On the other side of the Dnipro river from Kherson is the town of Oleshky, but beyond that for 40km (~25 miles) in every direction the terrain is a vast and relatively sparsely-populated expanse of scrubland. There is agriculture there, but much of the region is scrubby and arid, patched with semi-desert areas, including the 15km or 10 mile wide Oleshky Sands, essentially a small desert, and which was in the Soviet and Warsaw Pact era used as an aerial bombing practice range.

Any Ukrainian force that has successfully retaken Kherson, and then attempts to secure a bridgehead on the Oleshky side of the Dnipro river on the heels of a collapsing Russian defense, would find itself on the doorstep to Crimea with many miles of mostly scrubland and semi-desert in all directions. A combat-capable, regrouping and perhaps temporarily concentrated Ukrainian force would be a very tempting target for Russia to use a tactical nuclear weapon, before they can disperse and breakout toward Crimea and its critical infrastructure.

Could it be that the possibility of this developing scenario is what has both sides beating their nuclear drums so much and so loudly recently, while at the same time telling us all that there is zero chance of Russia actually using a tactical nuclear weapon? If the Ukrainian advance on Kherson continues, and especially if it continues past Kherson, we may soon find out.

Downplaying the likelihood of Russia using a nuclear weapon in Ukraine, some analysts try to dial down the fear further by saying that, before he can use them, Putin would have to move nuclear munitions from their storage depots, and that this activity would almost certainly be detected by the West. Maybe it would be detected and maybe Putin would want to make sure that activity was detected, but what of nuclear munitions that may already be present aboard Russia’s naval assets, including those ships and submarines currently deployed in the Black Sea?

While it may currently seem like a dangerous card for Putin to play, compared to the scenario shaping up as Ukraine advances on Kherson, and toward Crimea, a demonstration nuclear test by Russia in the arctic, or in the Black Sea has been postulated as a possible gambit to raise the stakes. This could and certainly should help frighten all sides into talking, and into using some strategic empathy to resolve this disaster before the spiral of escalation accelerates into a self-sustaining chain reaction that no one can stop.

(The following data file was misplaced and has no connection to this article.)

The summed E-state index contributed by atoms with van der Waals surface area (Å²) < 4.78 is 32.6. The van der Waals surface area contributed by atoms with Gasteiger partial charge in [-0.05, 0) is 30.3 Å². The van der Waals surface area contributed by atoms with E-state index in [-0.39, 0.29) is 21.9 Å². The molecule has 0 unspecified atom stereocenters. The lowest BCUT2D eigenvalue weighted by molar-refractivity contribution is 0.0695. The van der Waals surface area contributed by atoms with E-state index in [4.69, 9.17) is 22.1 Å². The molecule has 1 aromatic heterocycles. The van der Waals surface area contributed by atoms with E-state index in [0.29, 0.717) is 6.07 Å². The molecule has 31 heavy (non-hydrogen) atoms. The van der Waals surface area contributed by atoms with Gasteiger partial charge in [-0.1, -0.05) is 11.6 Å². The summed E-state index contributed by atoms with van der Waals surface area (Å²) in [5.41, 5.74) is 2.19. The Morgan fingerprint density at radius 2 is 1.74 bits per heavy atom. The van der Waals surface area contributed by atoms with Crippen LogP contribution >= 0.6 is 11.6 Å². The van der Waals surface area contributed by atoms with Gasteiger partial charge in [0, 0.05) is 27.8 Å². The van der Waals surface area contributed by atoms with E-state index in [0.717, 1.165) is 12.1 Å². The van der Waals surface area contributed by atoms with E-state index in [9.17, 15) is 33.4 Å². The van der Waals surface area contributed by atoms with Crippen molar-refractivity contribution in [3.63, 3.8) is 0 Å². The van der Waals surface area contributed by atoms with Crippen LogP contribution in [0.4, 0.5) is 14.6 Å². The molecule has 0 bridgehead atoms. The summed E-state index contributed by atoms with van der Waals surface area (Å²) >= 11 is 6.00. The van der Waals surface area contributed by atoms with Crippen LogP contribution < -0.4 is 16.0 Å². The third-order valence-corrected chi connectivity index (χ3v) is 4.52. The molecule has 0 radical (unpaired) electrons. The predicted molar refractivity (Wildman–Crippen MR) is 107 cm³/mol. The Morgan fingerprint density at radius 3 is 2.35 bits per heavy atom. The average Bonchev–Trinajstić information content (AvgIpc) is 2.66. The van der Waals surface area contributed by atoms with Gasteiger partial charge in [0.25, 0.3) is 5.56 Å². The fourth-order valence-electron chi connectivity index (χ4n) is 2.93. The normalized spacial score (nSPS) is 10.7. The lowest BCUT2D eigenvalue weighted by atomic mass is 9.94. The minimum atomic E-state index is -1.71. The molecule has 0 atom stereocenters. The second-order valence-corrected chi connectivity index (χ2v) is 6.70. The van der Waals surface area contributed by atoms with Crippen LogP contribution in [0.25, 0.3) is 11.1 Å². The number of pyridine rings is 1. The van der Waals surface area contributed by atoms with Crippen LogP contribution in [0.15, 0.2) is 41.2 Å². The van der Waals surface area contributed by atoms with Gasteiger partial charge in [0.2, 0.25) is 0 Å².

A Russian nuclear test would represent a huge escalation and give the world a dizzying glimpse down from a much higher step on the escalatory ladder into the apocalyptic abyss than where we currently stand. These are frightening days indeed when a Russian nuclear test, however escalatory, may turn out to be Putin’s second least crazy choice if he believes that, without such a dramatic display, his next and only remaining choice, besides accepting defeat or at least the loss of Crimea, probably his leadership and maybe even his life, might require using a nuclear weapon on advancing Ukrainian forces.

The longer this crisis continues, the more chances there will be for mistakes and miscalculations to be made by all sides, and the greater the risks of escalation, whether deliberate or unintentional.

After more than eight months since Russian troops crossed into Ukraine and more than eight years since they annexed Crimea, and indeed more than thirty years since NATO started their expansion all the way to within one inch of Russia’s border, no one on either side is even talking about talking.

It took cool heads and strategic empathy from all sides over the course of those fearful two weeks in October of 1962, exactly 60 years ago, to bring the world back from the edge of the abyss that was the Cuban Missile Crisis. The stakes were high then and they’re at least as high now but, terrifyingly, there are no cool heads in charge this time.

Christopher Lawless is from Toronto, Canada and has been a lifelong self-taught student of geopolitics and the Cold War since first learning as a child in the early 1980’s about the dangers they present to the world and to civilization.